TS DC Motor on Electric Lawnmower

Welll, the 20 year old Ryobi BMM-2401 beast stopped in its tracks today. Any ideas on where the short might be? Here's my story....
I didn't hit anything unusual - just a thick patch of grass and it just stopped. I could see that the thermal fuse had tripped. I reset it, started up again and it tripped again. This time I saw smoke coming from the relay board, and the red wire connecting the hot power from the power relay to the motor hot terminal was hot.
So I tore into it, took the relay board out and sketched the wiring diagram.
First thing I saw was a large burned spot on the relay board at the connection of a 12awg wire that connects to the motor positive terminal. Sorry, camera is not working right now....
I disconnected all the wires connected to the board and checked continuity. I found that the load contacts remain closed whether the coil is energized or off. So that pretty much tells me I need a new relay. Luckily they are still making an exact replacement and not that much $$...
http://www.digikey.com/product-detail/en/VF7-11F12/PB710-ND/813777
That wouldn't explain why the board was burned, so I'm guessing that there's another short somewhere. Probably on that same board.
But just in case it's not, I started checking the motor for short. I disconnected the pos & neg motor terminals and measured the resistance at 2 ohms. That sounds pretty low to me, but motor TS info online says that's in the proper range. I=E/R means 24/2 = 12A wouldn't it? That's pretty high. Maybe that's not important -- the battery spec is 5A max.
Motor part number - 971051-003. Obsolete and no specs I could find online. Measurements: Shaft length end to end 8" Motor diameter 3 7/8" Shaft diameter .675" (just under 11/16th) Iron stator housing length 4.5"
Thanks in advance!
Bob
Misc Info for future reference...
Similar to BMM2401:

https://www.youtube.com/watch?v=mFpP-4tv0tw

Review in Popular Mechanics, March 1994, page 76:
http://books.google.com/books?id=heMDAAAAMBAJ&pg=PA76&lpg=PA76&dqryobi+bmm2400+motor&source=bl&ots=0RD3A9nuqu&sig=G7C5_6615AgRiDZTyC zaRlizQoQ&hl=en&sa=X&ei=vmAFVN7uHMOtigKuloGgDw&ved FoQ6AEwCA#vonepage&q=ryobi%20bmm2400%20motor&flse
Ryobi Outdoor Products 550 N. 54th Street Chandler, AZ 85226
Original costs: Mower $379 (Mine was $20 at garage sale with bad onboard charger. Paid $25 for a charger at the auto parts store)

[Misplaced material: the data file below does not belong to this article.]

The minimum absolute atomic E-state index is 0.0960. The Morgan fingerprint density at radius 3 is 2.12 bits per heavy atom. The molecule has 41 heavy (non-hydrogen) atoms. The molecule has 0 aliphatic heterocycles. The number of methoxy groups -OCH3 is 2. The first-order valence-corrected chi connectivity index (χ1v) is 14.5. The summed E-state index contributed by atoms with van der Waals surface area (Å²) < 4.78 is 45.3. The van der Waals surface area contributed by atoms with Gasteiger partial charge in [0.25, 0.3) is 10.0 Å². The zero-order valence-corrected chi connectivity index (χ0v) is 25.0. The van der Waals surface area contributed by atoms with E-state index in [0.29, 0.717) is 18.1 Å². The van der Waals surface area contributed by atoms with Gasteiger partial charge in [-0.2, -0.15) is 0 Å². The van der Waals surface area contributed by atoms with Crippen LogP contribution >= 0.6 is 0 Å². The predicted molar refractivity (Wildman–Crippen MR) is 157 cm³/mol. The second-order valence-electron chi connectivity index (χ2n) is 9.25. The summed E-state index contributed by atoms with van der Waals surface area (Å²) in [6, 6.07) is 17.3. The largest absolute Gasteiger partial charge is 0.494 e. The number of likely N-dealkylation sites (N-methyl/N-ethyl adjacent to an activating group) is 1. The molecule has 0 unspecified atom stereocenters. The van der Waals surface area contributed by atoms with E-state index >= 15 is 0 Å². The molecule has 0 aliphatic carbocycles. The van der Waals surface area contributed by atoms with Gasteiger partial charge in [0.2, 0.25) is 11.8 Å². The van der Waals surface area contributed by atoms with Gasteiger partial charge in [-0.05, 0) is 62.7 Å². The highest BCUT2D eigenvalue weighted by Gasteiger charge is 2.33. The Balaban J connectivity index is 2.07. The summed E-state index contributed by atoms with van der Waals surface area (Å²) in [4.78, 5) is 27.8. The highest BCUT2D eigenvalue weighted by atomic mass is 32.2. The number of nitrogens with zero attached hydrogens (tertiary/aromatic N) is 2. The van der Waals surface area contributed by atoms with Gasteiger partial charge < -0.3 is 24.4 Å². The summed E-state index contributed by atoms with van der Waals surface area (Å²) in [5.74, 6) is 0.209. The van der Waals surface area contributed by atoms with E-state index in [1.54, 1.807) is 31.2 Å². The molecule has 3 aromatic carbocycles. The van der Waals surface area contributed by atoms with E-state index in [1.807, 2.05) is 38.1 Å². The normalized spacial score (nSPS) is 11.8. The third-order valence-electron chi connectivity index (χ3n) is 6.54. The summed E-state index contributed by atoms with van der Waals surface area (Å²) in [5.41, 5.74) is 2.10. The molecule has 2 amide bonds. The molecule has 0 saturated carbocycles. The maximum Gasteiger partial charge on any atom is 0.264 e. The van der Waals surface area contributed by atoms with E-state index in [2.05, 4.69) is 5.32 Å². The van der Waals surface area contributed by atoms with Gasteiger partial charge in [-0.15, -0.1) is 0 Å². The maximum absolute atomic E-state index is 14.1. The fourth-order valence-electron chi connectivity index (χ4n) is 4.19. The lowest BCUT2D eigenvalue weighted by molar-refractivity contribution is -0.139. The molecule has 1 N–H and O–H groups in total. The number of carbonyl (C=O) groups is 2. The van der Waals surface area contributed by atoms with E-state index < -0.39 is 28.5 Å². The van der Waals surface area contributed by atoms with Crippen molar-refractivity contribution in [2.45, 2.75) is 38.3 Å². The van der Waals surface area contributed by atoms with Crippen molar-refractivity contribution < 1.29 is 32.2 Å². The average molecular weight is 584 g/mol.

New battery in 1994: $125 (Actuall it's two 12VDC in series) $20-35 each now for new ones on ebay
319
Add pictures here
<% if( /^image/.test(type) ){ %>
<% } %>
<%-name%>
Add image file
Upload
"Guv Bob" <But just in case it's not, I started checking the motor for short. I disconnected the pos & neg motor terminals and measured the resistance at 2 ohms. That sounds pretty low to me, but motor TS info online says that's in the proper range. I=E/R means 24/2 = 12A wouldn't it? That's pretty high. Maybe that's not important -- the >battery spec is 5A max.
YOu can not use the normal i=e/r on motors. That is true for only a fraction of a second. Once the motor starts up, it also acts like a generator and creats a back EMF. The current will be a lot less as the motor reaches its running speed. This is true for any common motor , AC or DC. It might also be know as the LRA or locked rotator amps. It will often be 3 to 5 or more times the running current.
For a motor you have to know what it is rated at at full load and measure the current when the motor is running.
--
This email is free from viruses and malware because avast! Antivirus protection is active.
http://www.avast.com
  Click to see the full signature.
Add pictures here
<% if( /^image/.test(type) ){ %>
<% } %>
<%-name%>
Add image file
Upload

Thanks a lot, Ralph. That's what I was hoping to hear.
I was expecting to see some kind of voltage regulation or filter circuit, but don't see anything. Is it normal for this type of motor to run connected straight to the battery like this? With this units, there's a chance that someone else has fiddled with it before I got it. Before the relay went back, never had any trouble in 15+ years.
Add pictures here
<% if( /^image/.test(type) ){ %>
<% } %>
<%-name%>
Add image file
Upload
On 9/2/14, 3:58 AM, Guv Bob wrote:

I'd check those two terminals on the relay. I'd check the board without the relay.
Add pictures here
<% if( /^image/.test(type) ){ %>
<% } %>
<%-name%>
Add image file
Upload

Thanks, JB. That's exactly what it was. I ended up bypassing the board and installing a relay & base elsewhere and rewiring the other connections around the board.
This was an interesting project for me. I was surprised at how little there is to an electric mower. It's basically a motor and battery. Add a thermal circuit breaker or fuse, relay, switch and charger and that's it. Mower chassis is 2 pieces of molded plastic. Only and some brackets are metal/ New ones made in China sell for $300 and up. Hmmmm......
I took way too many photos and will upload a few soon.
Add pictures here
<% if( /^image/.test(type) ){ %>
<% } %>
<%-name%>
Add image file
Upload

Site Timeline

HomeOwnersHub.com is a website for homeowners and building and maintenance pros. It is not affiliated with any of the manufacturers or service providers discussed here. All logos and trade names are the property of their respective owners.